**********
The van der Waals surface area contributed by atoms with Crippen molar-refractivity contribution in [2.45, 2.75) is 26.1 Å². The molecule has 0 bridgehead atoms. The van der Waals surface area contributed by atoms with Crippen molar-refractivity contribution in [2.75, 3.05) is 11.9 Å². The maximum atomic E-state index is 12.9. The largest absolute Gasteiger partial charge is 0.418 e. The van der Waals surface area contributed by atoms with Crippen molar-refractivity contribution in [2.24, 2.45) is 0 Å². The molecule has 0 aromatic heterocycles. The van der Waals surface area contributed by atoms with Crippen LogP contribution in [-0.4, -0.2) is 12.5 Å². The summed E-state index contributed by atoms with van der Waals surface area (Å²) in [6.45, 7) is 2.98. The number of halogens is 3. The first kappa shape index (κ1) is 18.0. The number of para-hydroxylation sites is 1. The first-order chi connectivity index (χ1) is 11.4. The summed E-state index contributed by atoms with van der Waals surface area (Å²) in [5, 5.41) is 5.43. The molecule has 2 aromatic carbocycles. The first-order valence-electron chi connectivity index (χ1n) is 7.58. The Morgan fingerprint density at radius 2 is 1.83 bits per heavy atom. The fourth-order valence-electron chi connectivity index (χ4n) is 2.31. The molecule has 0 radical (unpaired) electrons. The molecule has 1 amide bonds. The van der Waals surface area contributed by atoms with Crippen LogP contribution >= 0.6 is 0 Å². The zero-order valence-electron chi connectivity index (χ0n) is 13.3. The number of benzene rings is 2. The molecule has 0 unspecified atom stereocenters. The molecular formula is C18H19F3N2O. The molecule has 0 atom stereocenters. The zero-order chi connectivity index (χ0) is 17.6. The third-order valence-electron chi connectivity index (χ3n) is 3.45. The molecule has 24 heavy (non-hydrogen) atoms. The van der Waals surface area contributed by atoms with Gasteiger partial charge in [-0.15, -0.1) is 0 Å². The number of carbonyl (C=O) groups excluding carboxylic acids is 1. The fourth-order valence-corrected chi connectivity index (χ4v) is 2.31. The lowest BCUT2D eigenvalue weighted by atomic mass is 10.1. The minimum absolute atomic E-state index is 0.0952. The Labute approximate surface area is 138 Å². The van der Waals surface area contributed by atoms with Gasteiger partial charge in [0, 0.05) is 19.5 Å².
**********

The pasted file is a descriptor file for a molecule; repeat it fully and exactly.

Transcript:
The van der Waals surface area contributed by atoms with Crippen molar-refractivity contribution in [2.45, 2.75) is 26.1 Å². The molecule has 0 bridgehead atoms. The van der Waals surface area contributed by atoms with Crippen molar-refractivity contribution in [2.75, 3.05) is 11.9 Å². The maximum atomic E-state index is 12.9. The largest absolute Gasteiger partial charge is 0.418 e. The van der Waals surface area contributed by atoms with Crippen molar-refractivity contribution in [2.24, 2.45) is 0 Å². The molecule has 0 aromatic heterocycles. The van der Waals surface area contributed by atoms with Crippen LogP contribution in [-0.4, -0.2) is 12.5 Å². The summed E-state index contributed by atoms with van der Waals surface area (Å²) in [6.45, 7) is 2.98. The number of halogens is 3. The first kappa shape index (κ1) is 18.0. The number of para-hydroxylation sites is 1. The first-order chi connectivity index (χ1) is 11.4. The summed E-state index contributed by atoms with van der Waals surface area (Å²) in [5, 5.41) is 5.43. The molecule has 2 aromatic carbocycles. The first-order valence-electron chi connectivity index (χ1n) is 7.58. The Morgan fingerprint density at radius 2 is 1.83 bits per heavy atom. The fourth-order valence-electron chi connectivity index (χ4n) is 2.31. The molecule has 0 radical (unpaired) electrons. The molecule has 1 amide bonds. The van der Waals surface area contributed by atoms with Crippen LogP contribution >= 0.6 is 0 Å². The zero-order valence-electron chi connectivity index (χ0n) is 13.3. The number of benzene rings is 2. The molecule has 0 unspecified atom stereocenters. The molecular formula is C18H19F3N2O. The molecule has 0 atom stereocenters. The zero-order chi connectivity index (χ0) is 17.6. The third-order valence-electron chi connectivity index (χ3n) is 3.45. The molecule has 24 heavy (non-hydrogen) atoms. The van der Waals surface area contributed by atoms with Gasteiger partial charge in [-0.15, -0.1) is 0 Å². The number of carbonyl (C=O) groups excluding carboxylic acids is 1. The fourth-order valence-corrected chi connectivity index (χ4v) is 2.31. The lowest BCUT2D eigenvalue weighted by atomic mass is 10.1. The minimum absolute atomic E-state index is 0.0952. The Labute approximate surface area is 138 Å². The van der Waals surface area contributed by atoms with Gasteiger partial charge in [0, 0.05) is 19.5 Å².